What do Parish Councils do?

Serving the Community

 

The Council represents and serves the whole community and is responsible for the services it provides. It establishes policies for action and decides how money will be raised and spent on behalf of the community. It is responsible for spending public money lawfully and achieving the best value for money.

 

Corporate Body

 

A Parish Council is a body corporate under section 14 (3) of the Local Government Act 1972, which means that it is an 'it' in law and that the decisions it takes are the responsibility of the Council as a whole.

 

Councillors must accept the decisions of the Council as a whole even if they do not agree with it.

Council is elected every four years

Elections

 

Parish Councillors are elected by the electors of the Parish, under section 16 (2) of the Local Government Act 1972, every four years. A Councillor may also be returned by bye-election, co-option, appointment by the District Council or by return after a successful election petition. All Councillors are required to complete a 'Declaration of Acceptance of Office' and to provide a written undertaking that they accept the Council’s Code of Conduct.

Councillors

 

Individual Councillors work together to serve the community and to help the Council to make decisions on behalf of the local community. Councillors contribute to the work of the Council by suggesting ideas, engaging in constructive debate and by responding to the needs and views of the community representing their constituents.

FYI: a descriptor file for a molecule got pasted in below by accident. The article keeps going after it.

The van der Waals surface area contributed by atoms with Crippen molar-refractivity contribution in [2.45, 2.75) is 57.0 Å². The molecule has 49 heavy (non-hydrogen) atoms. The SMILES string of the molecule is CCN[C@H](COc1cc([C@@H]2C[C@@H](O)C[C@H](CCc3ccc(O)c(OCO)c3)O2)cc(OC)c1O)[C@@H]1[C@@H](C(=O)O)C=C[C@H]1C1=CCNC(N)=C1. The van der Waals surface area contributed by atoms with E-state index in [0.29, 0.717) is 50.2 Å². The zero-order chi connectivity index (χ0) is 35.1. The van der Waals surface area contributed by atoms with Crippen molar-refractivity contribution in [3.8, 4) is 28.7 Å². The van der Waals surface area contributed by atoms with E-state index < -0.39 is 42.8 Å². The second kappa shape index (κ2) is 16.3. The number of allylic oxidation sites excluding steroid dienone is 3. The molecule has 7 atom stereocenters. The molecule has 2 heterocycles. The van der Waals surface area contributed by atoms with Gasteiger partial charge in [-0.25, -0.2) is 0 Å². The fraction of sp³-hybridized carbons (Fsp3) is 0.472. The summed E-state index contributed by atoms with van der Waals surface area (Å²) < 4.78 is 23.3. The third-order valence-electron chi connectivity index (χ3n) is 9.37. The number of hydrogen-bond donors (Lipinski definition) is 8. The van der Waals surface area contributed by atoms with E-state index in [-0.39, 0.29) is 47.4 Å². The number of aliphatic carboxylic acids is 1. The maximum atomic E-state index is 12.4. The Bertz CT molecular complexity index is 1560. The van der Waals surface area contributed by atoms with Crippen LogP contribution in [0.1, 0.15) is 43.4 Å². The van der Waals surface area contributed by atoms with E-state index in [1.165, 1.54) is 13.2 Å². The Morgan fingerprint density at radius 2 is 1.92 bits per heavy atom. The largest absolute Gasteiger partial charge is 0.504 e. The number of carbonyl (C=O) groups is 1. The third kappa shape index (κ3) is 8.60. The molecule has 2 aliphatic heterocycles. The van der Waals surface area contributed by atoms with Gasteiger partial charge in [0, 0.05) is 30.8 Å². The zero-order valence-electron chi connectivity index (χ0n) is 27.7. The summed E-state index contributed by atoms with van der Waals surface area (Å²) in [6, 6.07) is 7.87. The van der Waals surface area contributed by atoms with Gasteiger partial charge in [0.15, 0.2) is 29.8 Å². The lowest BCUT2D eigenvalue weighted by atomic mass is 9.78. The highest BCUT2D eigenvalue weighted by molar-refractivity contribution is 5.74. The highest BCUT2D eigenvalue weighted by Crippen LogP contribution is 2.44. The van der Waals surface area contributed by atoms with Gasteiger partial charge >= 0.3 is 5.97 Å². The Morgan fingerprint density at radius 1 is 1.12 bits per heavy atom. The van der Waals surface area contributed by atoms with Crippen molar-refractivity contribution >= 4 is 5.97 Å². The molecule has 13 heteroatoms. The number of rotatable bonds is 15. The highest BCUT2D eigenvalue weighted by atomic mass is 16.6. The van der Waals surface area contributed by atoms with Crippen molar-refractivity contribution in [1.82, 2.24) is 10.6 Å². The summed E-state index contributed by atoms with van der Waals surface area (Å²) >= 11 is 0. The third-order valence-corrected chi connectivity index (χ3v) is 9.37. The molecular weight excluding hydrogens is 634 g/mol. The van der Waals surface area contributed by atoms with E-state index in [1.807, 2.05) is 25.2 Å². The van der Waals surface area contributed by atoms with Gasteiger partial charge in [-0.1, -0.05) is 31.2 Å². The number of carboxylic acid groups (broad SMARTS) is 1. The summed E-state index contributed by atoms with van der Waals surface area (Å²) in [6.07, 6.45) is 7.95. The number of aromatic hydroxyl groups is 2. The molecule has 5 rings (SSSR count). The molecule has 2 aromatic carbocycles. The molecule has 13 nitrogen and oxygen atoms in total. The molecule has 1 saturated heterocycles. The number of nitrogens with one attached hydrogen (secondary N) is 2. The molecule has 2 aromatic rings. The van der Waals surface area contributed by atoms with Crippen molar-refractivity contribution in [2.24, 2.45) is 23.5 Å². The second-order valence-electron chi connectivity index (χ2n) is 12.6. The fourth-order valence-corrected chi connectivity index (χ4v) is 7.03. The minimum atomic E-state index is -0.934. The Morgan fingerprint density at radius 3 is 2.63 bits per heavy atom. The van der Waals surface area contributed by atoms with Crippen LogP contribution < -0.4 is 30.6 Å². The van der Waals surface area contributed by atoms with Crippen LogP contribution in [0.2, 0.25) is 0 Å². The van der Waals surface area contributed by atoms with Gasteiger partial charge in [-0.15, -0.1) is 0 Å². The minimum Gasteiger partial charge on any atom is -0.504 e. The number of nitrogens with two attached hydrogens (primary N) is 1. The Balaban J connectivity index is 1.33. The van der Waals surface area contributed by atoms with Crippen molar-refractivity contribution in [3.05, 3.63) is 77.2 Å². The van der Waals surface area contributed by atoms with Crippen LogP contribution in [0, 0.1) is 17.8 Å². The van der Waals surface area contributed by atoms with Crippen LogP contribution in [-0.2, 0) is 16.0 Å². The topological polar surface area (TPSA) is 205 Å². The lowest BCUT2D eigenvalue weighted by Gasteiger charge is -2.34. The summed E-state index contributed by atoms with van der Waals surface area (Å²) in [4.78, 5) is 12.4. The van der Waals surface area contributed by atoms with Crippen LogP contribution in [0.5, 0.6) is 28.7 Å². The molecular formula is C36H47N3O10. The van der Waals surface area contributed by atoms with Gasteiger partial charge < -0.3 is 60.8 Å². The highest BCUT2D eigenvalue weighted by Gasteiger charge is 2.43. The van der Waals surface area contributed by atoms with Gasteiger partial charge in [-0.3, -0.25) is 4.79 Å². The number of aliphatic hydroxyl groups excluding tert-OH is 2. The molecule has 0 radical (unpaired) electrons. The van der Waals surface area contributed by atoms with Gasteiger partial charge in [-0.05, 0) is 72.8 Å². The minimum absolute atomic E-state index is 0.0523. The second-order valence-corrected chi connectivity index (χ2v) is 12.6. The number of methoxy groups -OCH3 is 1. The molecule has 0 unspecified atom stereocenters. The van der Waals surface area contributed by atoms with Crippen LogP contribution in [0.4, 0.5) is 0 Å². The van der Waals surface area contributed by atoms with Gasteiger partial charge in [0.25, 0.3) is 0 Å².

Councillors comment on proposals to ensure the best outcome and vote to enable the Council to make decisions. In such circumstances a Councillor may ask for a vote against a resolution to be recorded.

 

Councillors are required to behave in an ethical way and to declare an interest when necessary.

 

The Chairman

 

The Chairman is elected by the members of the Council at the Annual Council Meeting and serves for twelve months under Section 15 (1) of the Local Government Act 1972. The Chairman’s main role is to run Council meetings. He/she can suggest the content and design of the agenda, but as legal signatory, the Clerk has the final say.

 

The Chairman is responsible for ensuring that effective and lawful decisions are taken at meetings of the Council and, assisted by the Clerk, guides activities by managing the meetings of the council. The Chairman is responsible for involving all Councillors in discussion and ensuring that councillors keep to the point. The Chairman summarises the debate and facilitates the making of clear resolutions and is responsible for keeping discussions moving so that the meeting is not too long. The Chairman has a casting vote. His/her first vote is a personal vote as a member of the Council. If there is a tied vote, the Chairman can have a second, casting vote.

 

The Chairman will often be the public face of the Council and will represent the Council at official events. He/she may be asked to speak on behalf of the Council in such circumstances should only expresses the agreed views of the Council and not his/her personal views. The Chairman cannot legally make a decision on behalf of the Council.

 

Working in Partnership

 

The Council as a body decides whether to work in partnership with other organisations and it often serves (through representatives) on other bodies. An individual Councillor (including the Chairman) cannot make a decision on behalf of the Council so when working in partnership, Councillors must always remember that they represent the Council as a corporate body.